Luther & Gurlitt

Martin Luther’s 95 theses substantially changed the church but also society in Germany and all over Europe from 1517. “Brennen für den Glauben” offers and Austrian perspective of the landmark revolution which helped establishing Protestantism. Karl Vocelka, Walter Öhlinger and Rudolf Leeb recently organised an exhibition on the subject at Wien Museum in the city centre of Vienna. The historians also edited this 400-page publication which features immense amounts of background information but also old documents and paintings. In his foreword, Wien Museum director Matti Bunzl underlines the significance of conflicts nowadays concerning the fear from Turkish ghettos in Vienna and a spreading of radical Islam across the continent which also derive from fundamental religious mindset.

Brennen für den Glauben
By Rudolf Leeb, Walter Öhlinger & Karl Vocelka
Published by Residenz Verlag (www.residenzverlag.at)

A highly controversial exhibition recently started in Bern and Bonn. Museums in the city decided to put works from the infamous Gurlitt collection on display as the debate about stolen art and compensating the victims of the Nazis’ reckless actions continues. Hildebrand Gurlitt, a museum director and art dealer, was ordered to acquire paintings for the galleries Third Reich leader Adolf Hitler had planned to create in Linz, a city of special importance to the dictator. It was a pivotal moment for the international art scene and restitution authorities when Gurlitt’s collection was discovered in 2013 during a routine tax fraud check. Now art historian Meike Hoffmann and Tagesspiegel journalist Nicola Kuhn present the result of their comprehensive research. “Hitlers Kunsthändler. Hildebrand Gurlitt 1895-1956” is a fascinatingly detailed biography which does not just inform about Gurlitt as a person but also about politics and the perception of art from the Prussian Empire to post-war Germany.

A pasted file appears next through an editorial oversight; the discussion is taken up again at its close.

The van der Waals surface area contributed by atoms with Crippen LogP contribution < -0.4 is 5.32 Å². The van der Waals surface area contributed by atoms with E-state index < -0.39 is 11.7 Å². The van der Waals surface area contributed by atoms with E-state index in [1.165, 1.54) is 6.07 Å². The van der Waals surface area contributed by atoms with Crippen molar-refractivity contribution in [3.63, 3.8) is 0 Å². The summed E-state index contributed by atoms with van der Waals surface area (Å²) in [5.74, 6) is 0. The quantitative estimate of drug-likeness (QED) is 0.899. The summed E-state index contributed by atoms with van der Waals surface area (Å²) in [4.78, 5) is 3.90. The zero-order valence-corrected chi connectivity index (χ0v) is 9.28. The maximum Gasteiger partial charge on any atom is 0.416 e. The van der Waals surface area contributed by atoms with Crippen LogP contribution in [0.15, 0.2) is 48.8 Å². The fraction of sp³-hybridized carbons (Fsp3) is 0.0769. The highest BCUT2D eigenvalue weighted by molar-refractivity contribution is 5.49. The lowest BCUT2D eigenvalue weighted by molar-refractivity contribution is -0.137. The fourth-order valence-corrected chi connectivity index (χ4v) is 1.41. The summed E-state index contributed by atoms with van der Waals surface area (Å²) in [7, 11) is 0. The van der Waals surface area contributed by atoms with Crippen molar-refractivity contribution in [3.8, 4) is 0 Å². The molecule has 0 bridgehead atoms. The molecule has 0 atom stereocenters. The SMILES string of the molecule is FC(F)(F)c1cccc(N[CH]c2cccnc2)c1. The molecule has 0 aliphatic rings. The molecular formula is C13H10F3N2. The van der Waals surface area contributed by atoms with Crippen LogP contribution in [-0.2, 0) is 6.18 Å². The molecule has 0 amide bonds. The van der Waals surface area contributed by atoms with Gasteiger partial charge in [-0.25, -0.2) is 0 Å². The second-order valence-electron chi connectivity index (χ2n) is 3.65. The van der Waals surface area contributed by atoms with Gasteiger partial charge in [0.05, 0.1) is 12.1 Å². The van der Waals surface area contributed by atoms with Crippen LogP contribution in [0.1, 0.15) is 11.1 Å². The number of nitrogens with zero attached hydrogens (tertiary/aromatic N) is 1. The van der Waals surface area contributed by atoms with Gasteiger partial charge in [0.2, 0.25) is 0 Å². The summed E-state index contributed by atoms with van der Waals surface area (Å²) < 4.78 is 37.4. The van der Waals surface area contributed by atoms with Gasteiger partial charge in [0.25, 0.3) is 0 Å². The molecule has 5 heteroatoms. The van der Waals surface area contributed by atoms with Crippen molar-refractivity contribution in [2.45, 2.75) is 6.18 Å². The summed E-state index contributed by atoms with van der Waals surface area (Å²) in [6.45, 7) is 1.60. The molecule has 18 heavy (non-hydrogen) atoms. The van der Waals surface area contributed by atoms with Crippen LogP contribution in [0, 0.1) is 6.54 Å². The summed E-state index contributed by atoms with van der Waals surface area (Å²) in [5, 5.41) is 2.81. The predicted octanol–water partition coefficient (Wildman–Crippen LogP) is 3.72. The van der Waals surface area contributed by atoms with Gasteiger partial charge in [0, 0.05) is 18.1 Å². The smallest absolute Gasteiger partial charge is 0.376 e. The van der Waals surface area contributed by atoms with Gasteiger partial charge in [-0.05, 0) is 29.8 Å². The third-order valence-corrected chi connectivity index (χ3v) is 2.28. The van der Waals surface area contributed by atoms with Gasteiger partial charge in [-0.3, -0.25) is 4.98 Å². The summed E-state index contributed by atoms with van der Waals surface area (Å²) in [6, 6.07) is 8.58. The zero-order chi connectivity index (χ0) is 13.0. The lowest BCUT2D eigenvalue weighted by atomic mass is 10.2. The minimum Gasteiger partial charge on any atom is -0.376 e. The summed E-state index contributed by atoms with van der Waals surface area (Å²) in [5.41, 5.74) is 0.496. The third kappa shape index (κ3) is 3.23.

Hitlers Kunsthändler. Hildebrand Gurlitt 1895-1956
By Meike Hoffmann & Nicola Kuhn
Published by C.H. Beck (www.beck.de)

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